Cast- Arjun Rampal, Abhay Deol, Manoj Bajpayee, Om Puri, Esha Gupta, Anjali Patil
Director- Prakash Jha
[highlight]Overall Rating: 2.5/5[/highlight][divider]

There are films that try to deliver a rather thoughtful debate, with both sides expressing their valid points. And as hard-hitting and emotionally-draining a movie we would have loved to catch, Chakravyuh ends up trapped in its own circles of outdated banalities. The main question it sets out to seek- “How does the termite of Naxalism affect the commoners’ wood?” remains unanswered till the very end.


The news-inspired plot does display a shade of reality. Adil Khan (Arjun Rampal), is transferred to the heart of Naxalism in Nandighat, after Rajan’s (Manoj Bajpayee) Naxal team massacre 84 policemen. After a series of failed attempts, Adil requests his idealist friend Kabir (Abhay Deol) to enter the enemy’s domain and share with him all the accessible inside information. As per the plan, Kabir skillfully interprets some police communications, thus impressing Rajan and Juhi (Anjali Patil), who welcome him in their clan. Once into the group, Kabir gets a perspective on the second side of the coin, and chooses to go against his friend. When Rajan gets caught, the team looks up to Kabir as their leader. What follows is a clash of ideologies with very bad (seriously!) visual effects.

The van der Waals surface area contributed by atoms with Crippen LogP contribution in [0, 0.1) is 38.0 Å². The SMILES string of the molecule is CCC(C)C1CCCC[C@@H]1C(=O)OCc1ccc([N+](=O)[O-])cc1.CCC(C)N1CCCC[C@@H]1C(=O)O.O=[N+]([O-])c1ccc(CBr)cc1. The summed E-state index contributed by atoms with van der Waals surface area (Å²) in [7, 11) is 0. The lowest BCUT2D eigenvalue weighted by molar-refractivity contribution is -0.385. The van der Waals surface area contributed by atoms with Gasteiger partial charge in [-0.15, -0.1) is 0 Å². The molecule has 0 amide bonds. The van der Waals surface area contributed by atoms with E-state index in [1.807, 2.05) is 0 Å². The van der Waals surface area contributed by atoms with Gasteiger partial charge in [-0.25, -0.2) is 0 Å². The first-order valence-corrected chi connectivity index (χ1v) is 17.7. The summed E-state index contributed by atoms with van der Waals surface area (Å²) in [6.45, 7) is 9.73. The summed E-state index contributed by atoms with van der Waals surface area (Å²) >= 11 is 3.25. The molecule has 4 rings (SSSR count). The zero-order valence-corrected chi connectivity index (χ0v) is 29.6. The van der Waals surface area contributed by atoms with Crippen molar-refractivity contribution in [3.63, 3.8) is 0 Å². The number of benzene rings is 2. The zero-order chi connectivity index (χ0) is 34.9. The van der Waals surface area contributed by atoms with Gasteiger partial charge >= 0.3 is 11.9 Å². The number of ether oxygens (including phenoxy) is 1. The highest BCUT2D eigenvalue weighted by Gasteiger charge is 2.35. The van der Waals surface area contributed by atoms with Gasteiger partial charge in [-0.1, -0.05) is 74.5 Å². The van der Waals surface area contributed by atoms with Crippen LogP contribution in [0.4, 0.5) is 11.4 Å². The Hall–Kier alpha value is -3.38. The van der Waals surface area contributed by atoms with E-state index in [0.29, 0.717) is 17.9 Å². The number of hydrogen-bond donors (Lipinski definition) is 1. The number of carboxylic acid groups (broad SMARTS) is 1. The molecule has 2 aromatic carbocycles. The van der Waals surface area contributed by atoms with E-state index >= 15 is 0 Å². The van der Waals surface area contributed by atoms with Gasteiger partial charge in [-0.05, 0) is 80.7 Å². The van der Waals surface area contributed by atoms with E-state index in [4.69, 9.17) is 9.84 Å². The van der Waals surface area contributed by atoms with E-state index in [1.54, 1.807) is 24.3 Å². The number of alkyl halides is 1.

om-puri-on-the-set-of-chakravyuh prakash jha

In the performance category, Anjali Patil emerges a true winner. Abhay Deol and Om Puri are pretty decent in their respective roles, while Arjun Rampal could exercise a few more expressions- he just doesn’t quite come across as the tough cop. Manoj Bajpayee has you hooked in his very arrival, and continues his brilliance throughout. Esha Gupta is okay-ish. The music is alright, but not hummable. Prakash Jha’s rendition, considering that the script was based on as delicate a topic as Naxalism, is commendable- but a better stress could have been laid on intelligent writing.

chakravyuh arjun rampal esha gupta

All in all, Chakravyuh is a bad example of adding too many ingredients in one simple recipe. What promised to be a chef’s signature dish, ends up being just-another-thing on the menu.